Unions also have their say in these contracts. One popular example that any sports fan has heard of is the no-trade clause. These are amendments to the contract that clearly state that a player cannot be traded unless the player himself approves it. Generally, these are clauses reserved for athletes who have a certain length of tenure with one team or within the league as a whole. The unions feverishly and regularly go to bat-no pun intended-for their members, and they are often responsible for getting clauses like these into league bylaws. Agents must work in close conjunction with the union in this regard, because an agent for a rookie player cannot demand such clauses through the league the way he can for a veteran.
Another duty of the sports agent is often public relations. There are unfortunate instances when a player refuses to report to work under his current contract, and this is generally called "holding out." A player often signs a deal to play for 3 years, for example, at a base salary. If that player excels and becomes one of the best in the league or if he sits on the bench in relative obscurity, then his base salary is still the same, as predetermined by the contract. So whether a player excels or is so-so, their contract is generally written to give them the same salary either way.
And the top athletes don't like this. If a player has great statistics and wants more money, he often will not show up for practice and will want the owner to re-negotiate the contract, and this, again, is where the agent comes in. A contract is already in place stating that the player will perform and also stating his salary. This is in writing. The agent can go to the owner and say, "My client scored more points than anyone last year, yet you still are paying him the same salary as a below-average player. Can we have more money."
The owner, of course, responds with, "No, his salary is set in writing. You signed it. Your client signed it. If you want more money, you should have asked for it before you signed."
The impasse is in place. The player holds out and does not report to practice or to games until his contract is redone. This is such an obvious case of breach of contract, but it's all but accepted in today's sports world. Sometimes the owners quickly give in, knowing they need the player to make the team successful. Other times owners resist. The player is under contract and cannot go to another team on his own in this circumstance. Some say the owners are stubborn in these cases, but is it really stubbornness to ask someone to do something that they have signed a contract to do? Not at all.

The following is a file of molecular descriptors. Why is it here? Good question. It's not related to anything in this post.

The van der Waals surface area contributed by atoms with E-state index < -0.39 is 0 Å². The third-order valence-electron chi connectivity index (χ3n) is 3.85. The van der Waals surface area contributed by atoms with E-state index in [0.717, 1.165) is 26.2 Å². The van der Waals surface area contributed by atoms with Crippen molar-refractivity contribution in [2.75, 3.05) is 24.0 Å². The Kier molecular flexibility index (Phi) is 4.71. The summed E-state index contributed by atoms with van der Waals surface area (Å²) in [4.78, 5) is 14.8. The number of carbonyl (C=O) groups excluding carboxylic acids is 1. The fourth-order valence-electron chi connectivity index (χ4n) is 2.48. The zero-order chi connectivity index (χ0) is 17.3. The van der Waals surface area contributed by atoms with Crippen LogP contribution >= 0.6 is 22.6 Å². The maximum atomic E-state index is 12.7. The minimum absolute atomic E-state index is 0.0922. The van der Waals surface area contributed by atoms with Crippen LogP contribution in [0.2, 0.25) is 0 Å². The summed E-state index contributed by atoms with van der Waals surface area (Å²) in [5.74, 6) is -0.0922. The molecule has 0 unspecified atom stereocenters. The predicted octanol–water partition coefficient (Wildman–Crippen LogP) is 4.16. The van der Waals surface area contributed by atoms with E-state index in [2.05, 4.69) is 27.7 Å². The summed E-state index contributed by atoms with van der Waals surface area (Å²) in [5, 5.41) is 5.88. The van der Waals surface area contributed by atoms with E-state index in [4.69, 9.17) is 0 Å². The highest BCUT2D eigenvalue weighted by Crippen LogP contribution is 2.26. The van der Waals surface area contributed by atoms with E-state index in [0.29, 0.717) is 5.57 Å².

In these cases, the agent may go public, telling the media about how great his client is and why he deserves the money. The deserving part is rarely in question. If someone is a superstar, then they deserve the high salary that today's sports market affords. But no matter how much they deserve, they already signed a contract that says they will work for less money. A signed, sealed and delivered document.
The agent tries to get the public on his side in hopes that the fan base will pressure the owner to cave in and give a player a contract renegotiation. This often works, but sometimes it backfires as well, leaving the player to sit out the duration of his contract and earning Zero dollars. Not a good thing for an agent who has signed on to get 10% of that. What's 10% of zero again?
Speaking of money, this is one of the greatest benefits if you're considering becoming a sports agent. Even at a basic 10%, your salary get quickly shoot into the millions. With some superstars earning more than $100 million over the duration of their contracts, a quick look at the math will show you that you stand to collect quite a lot.
It's a tough business to break into, but the financial rewards make it worthwhile. There's also the reward of hobnobbing with some of the greatest and most famous athletes out there. Currently, LSU, for example, has a program for sports agents, but passing that class successfully is still no guaranty of your success in the business world. What it takes is hard work and knowing the right people. Then even more hard work. It's all about building your client base.